Our RF modules are also designed into various applications outside of the telecommunication network market, including defense electronics, homeland security and other systems. Our target customers in the defense electronics market include systems integrators and their subcontractors that design aerospace systems, defense and electronics systems for both domestic and foreign defense customers. Our target customers in the homeland security market include those utilizing the properties of high-frequency RF energy to create new systems designed to detect and identify security threats. We also sell modules to customers addressing other applications such as semiconductor testing. In this report, we refer to our target customers in the defense electronics and homeland security markets as defense and homeland security systems integrators. Revenues from our customers in the defense electronics, homeland security and other systems markets include BAE Systems, L-3 SafeView Inc., Lockheed Martin Corporation and Teradyne and accounted for 34% of our total revenues in 2008.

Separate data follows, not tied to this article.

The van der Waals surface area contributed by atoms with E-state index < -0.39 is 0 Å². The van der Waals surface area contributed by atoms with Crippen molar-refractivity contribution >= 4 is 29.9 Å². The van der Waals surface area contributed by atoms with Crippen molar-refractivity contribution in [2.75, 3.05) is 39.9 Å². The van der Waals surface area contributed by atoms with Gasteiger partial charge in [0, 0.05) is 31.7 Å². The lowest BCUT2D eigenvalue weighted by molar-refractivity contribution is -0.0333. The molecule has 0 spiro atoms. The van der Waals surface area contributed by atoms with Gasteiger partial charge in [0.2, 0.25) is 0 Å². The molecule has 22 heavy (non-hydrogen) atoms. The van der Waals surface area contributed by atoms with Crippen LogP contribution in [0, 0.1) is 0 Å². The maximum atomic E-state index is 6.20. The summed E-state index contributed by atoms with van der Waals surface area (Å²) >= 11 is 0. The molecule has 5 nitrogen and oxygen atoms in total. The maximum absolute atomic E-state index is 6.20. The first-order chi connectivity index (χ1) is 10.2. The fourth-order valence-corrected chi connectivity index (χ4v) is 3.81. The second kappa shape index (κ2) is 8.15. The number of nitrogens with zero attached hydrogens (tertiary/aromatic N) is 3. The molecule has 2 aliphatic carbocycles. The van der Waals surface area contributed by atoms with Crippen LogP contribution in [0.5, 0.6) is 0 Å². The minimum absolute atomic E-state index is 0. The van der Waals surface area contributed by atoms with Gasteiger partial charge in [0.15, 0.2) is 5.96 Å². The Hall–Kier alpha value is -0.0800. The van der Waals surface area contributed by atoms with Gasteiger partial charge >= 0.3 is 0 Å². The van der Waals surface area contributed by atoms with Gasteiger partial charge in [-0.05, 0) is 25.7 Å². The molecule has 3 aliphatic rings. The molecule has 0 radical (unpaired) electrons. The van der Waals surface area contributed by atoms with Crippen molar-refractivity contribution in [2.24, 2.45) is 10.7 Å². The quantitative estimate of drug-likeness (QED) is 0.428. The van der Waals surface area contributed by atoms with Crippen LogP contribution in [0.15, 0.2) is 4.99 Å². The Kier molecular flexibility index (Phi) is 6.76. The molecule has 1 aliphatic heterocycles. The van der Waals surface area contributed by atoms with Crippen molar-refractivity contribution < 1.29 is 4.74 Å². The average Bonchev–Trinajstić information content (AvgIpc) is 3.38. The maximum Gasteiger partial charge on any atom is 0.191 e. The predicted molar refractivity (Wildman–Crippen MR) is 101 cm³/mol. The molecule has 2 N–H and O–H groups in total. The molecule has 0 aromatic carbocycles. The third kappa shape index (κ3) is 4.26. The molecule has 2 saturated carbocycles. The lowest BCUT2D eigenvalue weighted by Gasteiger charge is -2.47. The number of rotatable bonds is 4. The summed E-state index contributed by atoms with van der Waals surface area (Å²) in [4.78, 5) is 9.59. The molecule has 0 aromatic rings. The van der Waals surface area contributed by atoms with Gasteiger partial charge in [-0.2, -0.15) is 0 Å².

We were originally incorporated in California in 1991 and reincorporated in Delaware in 1995. In March 2000, we merged with TRW Milliwave Inc., a RF subsystem supplier that was a wholly-owned subsidiary of TRW Inc. In connection with the merger, we changed our name from Endgate Corporation to Endwave Corporation. On October 17, 2000, we successfully completed the initial public offering of our common stock.
Industry Background and Markets
High-Frequency RF Technology